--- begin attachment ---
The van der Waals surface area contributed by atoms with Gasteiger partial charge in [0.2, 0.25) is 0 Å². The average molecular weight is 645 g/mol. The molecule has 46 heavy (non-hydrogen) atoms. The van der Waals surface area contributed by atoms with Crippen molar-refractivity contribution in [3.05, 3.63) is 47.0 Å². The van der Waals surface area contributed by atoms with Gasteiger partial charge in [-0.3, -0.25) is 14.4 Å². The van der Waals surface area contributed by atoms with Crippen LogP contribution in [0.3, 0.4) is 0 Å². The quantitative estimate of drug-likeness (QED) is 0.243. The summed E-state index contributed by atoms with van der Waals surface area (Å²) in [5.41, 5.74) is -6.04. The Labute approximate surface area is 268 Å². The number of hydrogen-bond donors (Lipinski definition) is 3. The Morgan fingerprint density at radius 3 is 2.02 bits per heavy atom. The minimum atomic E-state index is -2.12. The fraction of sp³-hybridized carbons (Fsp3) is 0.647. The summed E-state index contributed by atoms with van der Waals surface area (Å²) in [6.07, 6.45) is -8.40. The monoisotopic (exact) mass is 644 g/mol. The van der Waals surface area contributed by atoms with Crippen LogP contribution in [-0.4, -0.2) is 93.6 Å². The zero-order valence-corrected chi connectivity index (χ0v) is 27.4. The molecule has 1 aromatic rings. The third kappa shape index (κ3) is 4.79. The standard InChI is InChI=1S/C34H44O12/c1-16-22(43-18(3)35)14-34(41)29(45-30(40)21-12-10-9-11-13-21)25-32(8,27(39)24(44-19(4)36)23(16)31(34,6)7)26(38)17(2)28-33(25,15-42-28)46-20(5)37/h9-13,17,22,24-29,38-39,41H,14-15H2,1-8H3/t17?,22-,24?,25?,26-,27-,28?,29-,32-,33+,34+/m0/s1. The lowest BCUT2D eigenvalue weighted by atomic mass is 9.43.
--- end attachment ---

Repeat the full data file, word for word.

The van der Waals surface area contributed by atoms with Gasteiger partial charge in [0.2, 0.25) is 0 Å². The average molecular weight is 645 g/mol. The molecule has 46 heavy (non-hydrogen) atoms. The van der Waals surface area contributed by atoms with Crippen molar-refractivity contribution in [3.05, 3.63) is 47.0 Å². The van der Waals surface area contributed by atoms with Gasteiger partial charge in [-0.3, -0.25) is 14.4 Å². The van der Waals surface area contributed by atoms with Crippen LogP contribution in [0.3, 0.4) is 0 Å². The quantitative estimate of drug-likeness (QED) is 0.243. The summed E-state index contributed by atoms with van der Waals surface area (Å²) in [5.41, 5.74) is -6.04. The Labute approximate surface area is 268 Å². The number of hydrogen-bond donors (Lipinski definition) is 3. The Morgan fingerprint density at radius 3 is 2.02 bits per heavy atom. The minimum atomic E-state index is -2.12. The fraction of sp³-hybridized carbons (Fsp3) is 0.647. The summed E-state index contributed by atoms with van der Waals surface area (Å²) in [6.07, 6.45) is -8.40. The monoisotopic (exact) mass is 644 g/mol. The van der Waals surface area contributed by atoms with Crippen LogP contribution in [-0.4, -0.2) is 93.6 Å². The zero-order valence-corrected chi connectivity index (χ0v) is 27.4. The molecule has 1 aromatic rings. The third kappa shape index (κ3) is 4.79. The standard InChI is InChI=1S/C34H44O12/c1-16-22(43-18(3)35)14-34(41)29(45-30(40)21-12-10-9-11-13-21)25-32(8,27(39)24(44-19(4)36)23(16)31(34,6)7)26(38)17(2)28-33(25,15-42-28)46-20(5)37/h9-13,17,22,24-29,38-39,41H,14-15H2,1-8H3/t17?,22-,24?,25?,26-,27-,28?,29-,32-,33+,34+/m0/s1. The lowest BCUT2D eigenvalue weighted by atomic mass is 9.43.